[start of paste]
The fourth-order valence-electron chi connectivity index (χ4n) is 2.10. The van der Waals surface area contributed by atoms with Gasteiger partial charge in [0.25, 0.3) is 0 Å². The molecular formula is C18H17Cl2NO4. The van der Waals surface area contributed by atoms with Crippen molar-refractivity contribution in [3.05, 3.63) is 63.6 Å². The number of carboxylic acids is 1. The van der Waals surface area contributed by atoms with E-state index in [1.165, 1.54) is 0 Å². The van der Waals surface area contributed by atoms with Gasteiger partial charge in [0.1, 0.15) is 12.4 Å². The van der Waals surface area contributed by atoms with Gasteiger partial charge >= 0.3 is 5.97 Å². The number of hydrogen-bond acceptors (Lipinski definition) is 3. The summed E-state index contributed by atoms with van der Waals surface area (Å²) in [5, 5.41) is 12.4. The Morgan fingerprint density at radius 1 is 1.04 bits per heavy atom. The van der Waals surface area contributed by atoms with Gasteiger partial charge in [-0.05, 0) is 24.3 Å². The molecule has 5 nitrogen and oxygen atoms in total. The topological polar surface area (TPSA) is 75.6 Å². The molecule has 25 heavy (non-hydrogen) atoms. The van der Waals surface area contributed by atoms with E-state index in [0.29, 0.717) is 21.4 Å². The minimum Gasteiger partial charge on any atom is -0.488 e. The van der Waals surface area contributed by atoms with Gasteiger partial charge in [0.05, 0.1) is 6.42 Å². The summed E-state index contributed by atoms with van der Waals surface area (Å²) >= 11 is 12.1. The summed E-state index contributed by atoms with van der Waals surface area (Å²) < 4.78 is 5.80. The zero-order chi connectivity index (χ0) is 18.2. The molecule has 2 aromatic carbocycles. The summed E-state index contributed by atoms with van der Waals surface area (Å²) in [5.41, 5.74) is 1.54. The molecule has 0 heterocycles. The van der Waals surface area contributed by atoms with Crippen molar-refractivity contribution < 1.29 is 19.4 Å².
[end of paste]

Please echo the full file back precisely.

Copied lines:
The fourth-order valence-electron chi connectivity index (χ4n) is 2.10. The van der Waals surface area contributed by atoms with Gasteiger partial charge in [0.25, 0.3) is 0 Å². The molecular formula is C18H17Cl2NO4. The van der Waals surface area contributed by atoms with Crippen molar-refractivity contribution in [3.05, 3.63) is 63.6 Å². The number of carboxylic acids is 1. The van der Waals surface area contributed by atoms with E-state index in [1.165, 1.54) is 0 Å². The van der Waals surface area contributed by atoms with Gasteiger partial charge in [0.1, 0.15) is 12.4 Å². The van der Waals surface area contributed by atoms with Gasteiger partial charge >= 0.3 is 5.97 Å². The number of hydrogen-bond acceptors (Lipinski definition) is 3. The summed E-state index contributed by atoms with van der Waals surface area (Å²) in [5, 5.41) is 12.4. The Morgan fingerprint density at radius 1 is 1.04 bits per heavy atom. The van der Waals surface area contributed by atoms with Gasteiger partial charge in [-0.05, 0) is 24.3 Å². The molecule has 5 nitrogen and oxygen atoms in total. The topological polar surface area (TPSA) is 75.6 Å². The molecule has 25 heavy (non-hydrogen) atoms. The van der Waals surface area contributed by atoms with E-state index in [0.29, 0.717) is 21.4 Å². The minimum Gasteiger partial charge on any atom is -0.488 e. The van der Waals surface area contributed by atoms with Gasteiger partial charge in [0.05, 0.1) is 6.42 Å². The summed E-state index contributed by atoms with van der Waals surface area (Å²) >= 11 is 12.1. The summed E-state index contributed by atoms with van der Waals surface area (Å²) < 4.78 is 5.80. The zero-order chi connectivity index (χ0) is 18.2. The molecule has 2 aromatic carbocycles. The summed E-state index contributed by atoms with van der Waals surface area (Å²) in [5.41, 5.74) is 1.54. The molecule has 0 heterocycles. The van der Waals surface area contributed by atoms with Crippen molar-refractivity contribution < 1.29 is 19.4 Å².